On Memorial Day

If there is a sin superior to every other, it is that of willful and offensive war. Most other sins are circumscribed within narrow limits…but he who is the author of a war, lets loose the whole contagion of hell, and opens a vein that bleeds a nation to death.

-Thomas Paine, The Crisis Number V (1778)

I’ve studied too much history and read too many accounts to share in the jingoism and nationalism exhibited by others on days like today. I will sing no patriotic songs today. I will share no banal images celebrating our military. I will not cover my home in flags. This is not “Look How Patriotic I Am Day.” This is a day of remembrance, of mourning, and of healing. On Memorial Day we remember the costs and evils of war, and how very precious is peace. While our warmongering politicians barrel ahead with bellicose threats of aggression, we honor those lost in battle and the families who will never again see their loved ones.

Memorial Day isn’t just to remember the fallen, though. We also remember the often overlooked survivors who, though they were able to return home, lost parts of themselves in the depths. These wounded souls must relive the hell each and every day, coping with memories of things that “should never happen under God” – memories those of us who have not seen war can never understand or even imagine. They too died in a fashion on the battlefield, for they are no longer the same person who left home.

Every life lost in war is a life cut short; a bright light of potential snuffed out. Someone’s father, someone’s sister, someone’s child. We may take pride that such people lived, but to celebrate such sacrifice is shameful. Honor them. Honor them not with hollow words and meaningless flag waving, but by striving to make war a distant memory. Honor them by reversing the tide of interventionism and militarism that has taken hold of our society and our government, mocking their precious sacrifice. Honor them by remembering the value of life, and recognizing that every drop of blood spilled in aggression is an unforgivable sin.

“To Live, Not To Exist”

I would rather be ashes than dust!
I would rather that my spark should burn out
in a brilliant blaze than it should be stifled by dry-rot.
I would rather be a superb meteor, every atom
of me in magnificent glow, than a sleepy and permanent planet.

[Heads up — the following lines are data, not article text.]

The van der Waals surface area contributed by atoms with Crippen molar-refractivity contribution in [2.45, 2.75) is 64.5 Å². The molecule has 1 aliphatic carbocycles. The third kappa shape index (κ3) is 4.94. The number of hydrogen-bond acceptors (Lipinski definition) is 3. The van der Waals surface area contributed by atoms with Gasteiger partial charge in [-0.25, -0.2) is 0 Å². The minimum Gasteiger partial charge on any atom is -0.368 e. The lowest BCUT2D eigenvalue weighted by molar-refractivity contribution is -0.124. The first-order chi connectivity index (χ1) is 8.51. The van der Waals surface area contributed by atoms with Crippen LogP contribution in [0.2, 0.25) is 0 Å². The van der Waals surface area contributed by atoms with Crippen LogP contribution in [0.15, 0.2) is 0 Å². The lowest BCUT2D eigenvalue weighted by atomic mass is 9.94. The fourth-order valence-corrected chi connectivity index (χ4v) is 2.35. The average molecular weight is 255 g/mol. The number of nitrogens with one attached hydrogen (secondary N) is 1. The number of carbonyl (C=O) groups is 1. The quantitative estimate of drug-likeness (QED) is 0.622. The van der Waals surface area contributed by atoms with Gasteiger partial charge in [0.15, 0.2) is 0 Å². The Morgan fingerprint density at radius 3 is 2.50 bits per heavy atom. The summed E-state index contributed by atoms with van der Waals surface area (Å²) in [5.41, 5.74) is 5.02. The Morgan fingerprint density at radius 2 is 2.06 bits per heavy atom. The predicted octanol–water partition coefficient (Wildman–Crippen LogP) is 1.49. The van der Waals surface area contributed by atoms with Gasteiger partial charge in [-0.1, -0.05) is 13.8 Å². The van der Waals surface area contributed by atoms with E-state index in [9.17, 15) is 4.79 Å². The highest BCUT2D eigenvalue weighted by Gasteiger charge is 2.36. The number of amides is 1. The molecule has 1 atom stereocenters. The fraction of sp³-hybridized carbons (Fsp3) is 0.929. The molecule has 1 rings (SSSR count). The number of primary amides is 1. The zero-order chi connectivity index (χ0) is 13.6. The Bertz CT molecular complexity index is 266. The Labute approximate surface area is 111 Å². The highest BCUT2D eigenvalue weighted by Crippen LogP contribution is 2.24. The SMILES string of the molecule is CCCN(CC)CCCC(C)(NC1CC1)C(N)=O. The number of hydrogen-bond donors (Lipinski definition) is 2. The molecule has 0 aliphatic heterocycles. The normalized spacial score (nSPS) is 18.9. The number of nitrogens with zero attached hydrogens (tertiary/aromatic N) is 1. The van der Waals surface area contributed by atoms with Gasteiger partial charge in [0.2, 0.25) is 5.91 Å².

The function of man is to live, not to exist.
I shall not waste my days trying to prolong them.
I shall use my time.

-Jack London

N&W 611, Finally Fired Up

My grandfather and I, dwarfed by J611 in the early 1990s

My grandfather and I, dwarfed by J611 in the early 1990s

Yesterday I made my way up to the North Carolina Transportation Museum in Spencer, NC for their Sendoff Celebration for the Virginia Museum of Transportation’s N&W Class J 611. Since May 2014, the 611 has been at Spencer, undergoing its much anticipated restoration after twenty long years in hibernation.

For someone like me who grew up enamored with this locomotive, this was a fantastic day. And for the past year there has been something immensely satisfying about her being restored at Spencer Shops, where I spent so much of my childhood.

What a joy that scenes like this will once again be a reality:

N&W J 611's builder's plate

N&W J 611’s builder’s plate

Learn more about the N&W J611 and the Fire Up 611 campaign

Donate to the Fire Up 611 campaign

The Parting Glass

I’ve had the same piece of music stuck on perpetual repeat in my head for the past three days or so. At least it’s a nice selection.

Song Text

Of all the money, e’er I had,
I spent it in good company,
And all the harm I have ever done,
‘Alas it was to none but me.

And all I’ve done for want of wit,
To memory now I can’t recall,
So fill to me the parting glass,
Goodnight and joy be with you all.

So fill to me the parting glass,
And drink a health whate’er befalls,
Then gently rise and softly call,
Goodnight and joy be to you all.

Of all the comrades that e’er I had,
They’re sorry for my going away,
And all the sweethearts that e’er I had,
They’d wish me one more day to stay.

But since it fell into my lot,
That I should rise and you should not,
I’ll gently rise and softly call,
Goodnight and joy be to you all.

Fill to me the parting glass,
And drink a health whate’er befalls,
Then gently rise and softly call,
Goodnight and joy be to you all.

Fill to me the parting glass,
And drink a health whate’er befalls,
Then gently rise and softly call,
Goodnight and joy be to you all.

A Marathon in Westeros

In closing the back cover of George R.R. Martin’s A Song of Ice and Fire book five, A Dance with Dragons, this past week, I have now “binge read” four series of novels. (Yes, I know A Song of Ice and Fire is not yet a complete series, but work with me here.) Of those, A Song of Ice and Fire has felt the most like a marathon run. If you’re familiar with the books, I’m sure you’ll understand why: the breadth of the lore and world of Westeros (and Esos) and the sheer volume of literature is simply overwhelming. Combine that with the famed emotional turmoil of Martin’s writing, and you have quite the run ahead of you. And yet, there’s some twisted, masochistic element in it because you find yourself drawn in and you can’t help but keep reading.